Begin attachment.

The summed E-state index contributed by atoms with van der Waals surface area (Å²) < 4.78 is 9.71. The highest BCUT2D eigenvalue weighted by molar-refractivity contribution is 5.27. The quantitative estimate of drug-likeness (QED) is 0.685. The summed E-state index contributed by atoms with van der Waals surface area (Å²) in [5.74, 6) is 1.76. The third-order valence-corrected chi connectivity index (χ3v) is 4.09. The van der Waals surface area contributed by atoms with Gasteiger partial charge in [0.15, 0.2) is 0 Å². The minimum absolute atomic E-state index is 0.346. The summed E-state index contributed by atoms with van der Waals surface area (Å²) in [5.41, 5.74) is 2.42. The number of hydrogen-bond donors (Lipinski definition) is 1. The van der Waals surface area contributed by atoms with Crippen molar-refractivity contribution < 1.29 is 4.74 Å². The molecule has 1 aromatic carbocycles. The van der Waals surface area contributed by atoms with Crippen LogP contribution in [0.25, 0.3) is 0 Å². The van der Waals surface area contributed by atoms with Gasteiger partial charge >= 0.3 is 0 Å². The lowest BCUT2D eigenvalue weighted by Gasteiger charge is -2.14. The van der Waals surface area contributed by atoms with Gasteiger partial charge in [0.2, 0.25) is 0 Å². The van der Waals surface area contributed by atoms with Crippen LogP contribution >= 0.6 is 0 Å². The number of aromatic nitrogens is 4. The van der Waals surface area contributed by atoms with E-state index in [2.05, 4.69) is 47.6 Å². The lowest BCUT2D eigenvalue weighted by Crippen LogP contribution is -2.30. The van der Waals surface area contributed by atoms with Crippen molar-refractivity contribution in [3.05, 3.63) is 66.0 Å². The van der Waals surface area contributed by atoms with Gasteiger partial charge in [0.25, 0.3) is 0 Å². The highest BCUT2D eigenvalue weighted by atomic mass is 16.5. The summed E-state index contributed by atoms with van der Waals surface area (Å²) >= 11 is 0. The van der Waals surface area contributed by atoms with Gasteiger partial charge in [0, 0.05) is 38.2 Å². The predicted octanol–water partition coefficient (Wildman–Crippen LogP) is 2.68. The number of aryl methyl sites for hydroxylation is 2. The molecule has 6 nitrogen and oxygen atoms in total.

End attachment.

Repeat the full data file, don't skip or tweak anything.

The summed E-state index contributed by atoms with van der Waals surface area (Å²) < 4.78 is 9.71. The highest BCUT2D eigenvalue weighted by molar-refractivity contribution is 5.27. The quantitative estimate of drug-likeness (QED) is 0.685. The summed E-state index contributed by atoms with van der Waals surface area (Å²) in [5.74, 6) is 1.76. The third-order valence-corrected chi connectivity index (χ3v) is 4.09. The van der Waals surface area contributed by atoms with Gasteiger partial charge in [0.15, 0.2) is 0 Å². The minimum absolute atomic E-state index is 0.346. The summed E-state index contributed by atoms with van der Waals surface area (Å²) in [5.41, 5.74) is 2.42. The number of hydrogen-bond donors (Lipinski definition) is 1. The van der Waals surface area contributed by atoms with Crippen molar-refractivity contribution < 1.29 is 4.74 Å². The molecule has 1 aromatic carbocycles. The van der Waals surface area contributed by atoms with Crippen LogP contribution in [0.25, 0.3) is 0 Å². The van der Waals surface area contributed by atoms with Gasteiger partial charge >= 0.3 is 0 Å². The lowest BCUT2D eigenvalue weighted by Gasteiger charge is -2.14. The van der Waals surface area contributed by atoms with Gasteiger partial charge in [0.2, 0.25) is 0 Å². The van der Waals surface area contributed by atoms with Crippen LogP contribution >= 0.6 is 0 Å². The number of aromatic nitrogens is 4. The van der Waals surface area contributed by atoms with E-state index in [2.05, 4.69) is 47.6 Å². The lowest BCUT2D eigenvalue weighted by Crippen LogP contribution is -2.30. The van der Waals surface area contributed by atoms with Crippen molar-refractivity contribution in [3.05, 3.63) is 66.0 Å². The van der Waals surface area contributed by atoms with Gasteiger partial charge in [0.25, 0.3) is 0 Å². The highest BCUT2D eigenvalue weighted by atomic mass is 16.5. The summed E-state index contributed by atoms with van der Waals surface area (Å²) >= 11 is 0. The van der Waals surface area contributed by atoms with Gasteiger partial charge in [0, 0.05) is 38.2 Å². The predicted octanol–water partition coefficient (Wildman–Crippen LogP) is 2.68. The number of aryl methyl sites for hydroxylation is 2. The molecule has 6 nitrogen and oxygen atoms in total.